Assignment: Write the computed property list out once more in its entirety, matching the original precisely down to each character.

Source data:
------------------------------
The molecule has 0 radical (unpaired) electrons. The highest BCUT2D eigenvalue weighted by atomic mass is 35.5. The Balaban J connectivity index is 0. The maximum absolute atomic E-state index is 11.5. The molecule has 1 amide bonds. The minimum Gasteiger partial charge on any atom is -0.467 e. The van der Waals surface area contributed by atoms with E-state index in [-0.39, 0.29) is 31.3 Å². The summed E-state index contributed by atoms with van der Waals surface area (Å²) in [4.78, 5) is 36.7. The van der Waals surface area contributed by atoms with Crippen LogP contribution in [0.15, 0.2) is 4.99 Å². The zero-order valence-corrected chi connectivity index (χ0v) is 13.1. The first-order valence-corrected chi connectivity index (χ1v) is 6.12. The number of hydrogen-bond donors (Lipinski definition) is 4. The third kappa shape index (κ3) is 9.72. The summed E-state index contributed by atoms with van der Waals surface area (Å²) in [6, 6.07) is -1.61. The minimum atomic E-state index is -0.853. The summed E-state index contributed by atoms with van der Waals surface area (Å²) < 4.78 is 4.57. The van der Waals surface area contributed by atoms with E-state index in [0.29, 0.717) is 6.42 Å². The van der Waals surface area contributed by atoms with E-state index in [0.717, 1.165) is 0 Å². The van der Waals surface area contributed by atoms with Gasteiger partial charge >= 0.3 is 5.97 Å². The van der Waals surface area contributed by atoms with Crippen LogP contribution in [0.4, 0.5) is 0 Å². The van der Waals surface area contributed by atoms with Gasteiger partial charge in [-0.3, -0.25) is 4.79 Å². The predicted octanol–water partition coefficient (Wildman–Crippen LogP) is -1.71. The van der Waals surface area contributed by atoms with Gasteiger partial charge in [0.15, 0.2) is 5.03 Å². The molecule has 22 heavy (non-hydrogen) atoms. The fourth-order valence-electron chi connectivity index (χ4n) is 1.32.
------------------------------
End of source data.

The molecule has 0 radical (unpaired) electrons. The highest BCUT2D eigenvalue weighted by atomic mass is 35.5. The Balaban J connectivity index is 0. The maximum absolute atomic E-state index is 11.5. The molecule has 1 amide bonds. The minimum Gasteiger partial charge on any atom is -0.467 e. The van der Waals surface area contributed by atoms with E-state index in [-0.39, 0.29) is 31.3 Å². The summed E-state index contributed by atoms with van der Waals surface area (Å²) in [4.78, 5) is 36.7. The van der Waals surface area contributed by atoms with Crippen LogP contribution in [0.15, 0.2) is 4.99 Å². The zero-order valence-corrected chi connectivity index (χ0v) is 13.1. The first-order valence-corrected chi connectivity index (χ1v) is 6.12. The number of hydrogen-bond donors (Lipinski definition) is 4. The third kappa shape index (κ3) is 9.72. The summed E-state index contributed by atoms with van der Waals surface area (Å²) in [6, 6.07) is -1.61. The minimum atomic E-state index is -0.853. The summed E-state index contributed by atoms with van der Waals surface area (Å²) < 4.78 is 4.57. The van der Waals surface area contributed by atoms with E-state index in [0.29, 0.717) is 6.42 Å². The van der Waals surface area contributed by atoms with E-state index in [0.717, 1.165) is 0 Å². The van der Waals surface area contributed by atoms with Gasteiger partial charge >= 0.3 is 5.97 Å². The van der Waals surface area contributed by atoms with Crippen LogP contribution in [0.4, 0.5) is 0 Å². The van der Waals surface area contributed by atoms with Gasteiger partial charge in [-0.3, -0.25) is 4.79 Å². The predicted octanol–water partition coefficient (Wildman–Crippen LogP) is -1.71. The van der Waals surface area contributed by atoms with Gasteiger partial charge in [0.15, 0.2) is 5.03 Å². The molecule has 22 heavy (non-hydrogen) atoms. The fourth-order valence-electron chi connectivity index (χ4n) is 1.32.